Class 12 Macroeconomics Chapter 2 National Income Accounting Notes

CBSE Class 12 Macroeconomics Chapter 2 National Income Accounting Notes. This Chapter of Class 12 Macroeconomics is very important as it carries a hugh weightage in Class 12 Board Exams. With our Notes on National Income Accounting, you will be quickly able to review all the concepts of the Chapter. 

Class 12 Macroeconomics Chapter 2 National Income Accounting Notes

The following revision notes are divided into three phases to make your learning easier and more comfortable.

The three main concepts you will be learning in this chapter are:
  • Some Basic Concepts of Macroeconomics
  • National Income and Related Aggregates
  • Methods of calculating National Income

Some Basic Concepts of Macroeconomics


1. Classification of Goods: Based on their characteristics goods are broadly described as:-


(a) Final Goods: These are the goods that are ready for use by their final users and have crossed all the stages of production or transformation. Example- 
  • Wheat used for cooking
  • Tractor used in the fields
(b) Intermediate Goods: These are the goods that are not ready for their final users and are still in the stages of production. These goods are opposite to final goods. Such goods are either used as raw material by the producers or for resale purposes. Example-
  • Paper used for making books
  • Plastic used to make tables
(c) Consumption or Consumer Goods: These are the goods that are directly used to satisfy human wants. Example- Milk and oil.
Consumer goods can also be classified as:-
  1. Durable Goods: These goods are of high value and can be used for a long period. Ex- Television.
  2. Semi-durable Goods: These goods are generally of lower value compared to durable goods and cannot be used for years. Ex- Clothes.
  3. Non-durable Goods: These goods end up in a single act of consumption. Ex- Milk, Oil.
  4. Services: These are the non-material goods consumed for self-satisfaction. Ex- Warehouse facility.
(d) Capital Goods: These goods are the fixed assets of the producers and are used in the production process. It is important to note that these goods are of high value(monetary value) and used for several years by the producer. Example-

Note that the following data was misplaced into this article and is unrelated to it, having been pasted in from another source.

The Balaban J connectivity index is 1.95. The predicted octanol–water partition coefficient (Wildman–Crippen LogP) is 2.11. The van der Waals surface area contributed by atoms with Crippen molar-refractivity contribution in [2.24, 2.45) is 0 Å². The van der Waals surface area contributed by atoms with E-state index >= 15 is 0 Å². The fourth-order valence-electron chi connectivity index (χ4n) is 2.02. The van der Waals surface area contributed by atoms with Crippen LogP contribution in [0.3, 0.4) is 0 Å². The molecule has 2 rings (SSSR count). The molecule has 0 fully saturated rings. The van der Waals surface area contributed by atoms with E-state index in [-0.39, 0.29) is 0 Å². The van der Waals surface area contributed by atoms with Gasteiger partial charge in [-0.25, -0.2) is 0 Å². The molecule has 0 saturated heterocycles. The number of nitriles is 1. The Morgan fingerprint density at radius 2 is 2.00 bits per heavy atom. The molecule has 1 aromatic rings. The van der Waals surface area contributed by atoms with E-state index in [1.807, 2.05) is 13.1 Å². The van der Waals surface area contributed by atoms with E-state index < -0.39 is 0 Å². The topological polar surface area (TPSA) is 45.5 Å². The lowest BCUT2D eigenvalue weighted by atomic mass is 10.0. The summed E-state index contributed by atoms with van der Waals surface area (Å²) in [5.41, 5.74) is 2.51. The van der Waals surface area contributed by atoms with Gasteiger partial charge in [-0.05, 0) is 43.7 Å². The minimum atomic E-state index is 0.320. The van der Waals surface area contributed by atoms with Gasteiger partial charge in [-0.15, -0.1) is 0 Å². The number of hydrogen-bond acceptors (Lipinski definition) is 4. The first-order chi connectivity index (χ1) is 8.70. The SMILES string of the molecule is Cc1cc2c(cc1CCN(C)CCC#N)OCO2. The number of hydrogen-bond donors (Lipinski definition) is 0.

• Sewing machine with tailor
  • Power saws with carpenter
2. Investment: It refers to change in the stock of capital or the process that increases the stock of capital. It is also known as Capital formation.

Therefore, Investment = Change in capital stock during the year

3. Components of Investment: The following are the components of Investment:-
  • Fixed Investment
  • Inventory Investment
(a) Fixed Investment: It refers to the change in fixed assets of a producer during an accounting year.

(b) Inventory Investment: It refers to the change in inventory stock during an accounting year. ‘Inventory Stock’ include the following goods:-
  • Unsold Finished Goods
  • Semi- Finished Goods
  • Raw Material
4. Gross Investment: It refers to the gross production of capital goods during an accounting year. It includes Capital goods used for both-
  • As the replacement of existing capital goods(depreciation)
  • As Net addition to the existing capital goods(Net investment)
Therefore, Gross Investment = Net Investment + Depreciation

5. Net Investment: It refers to the expenditure incurred by the producer only on the purchase of new assets. It excludes the expenditure incurred on the replacement of old assets.

Net Investment = Gross Investment – Depreciation

6. Depreciation: It is the decrease in the value of fixed assets that are used by the producers with the account of:-
  • Normal wear and tear
  • Accidental damages
  • Expected obsolescence
Expected obsolescence: It is the loss in the asset’s value as they become outdated due to the change in technology and change in demand.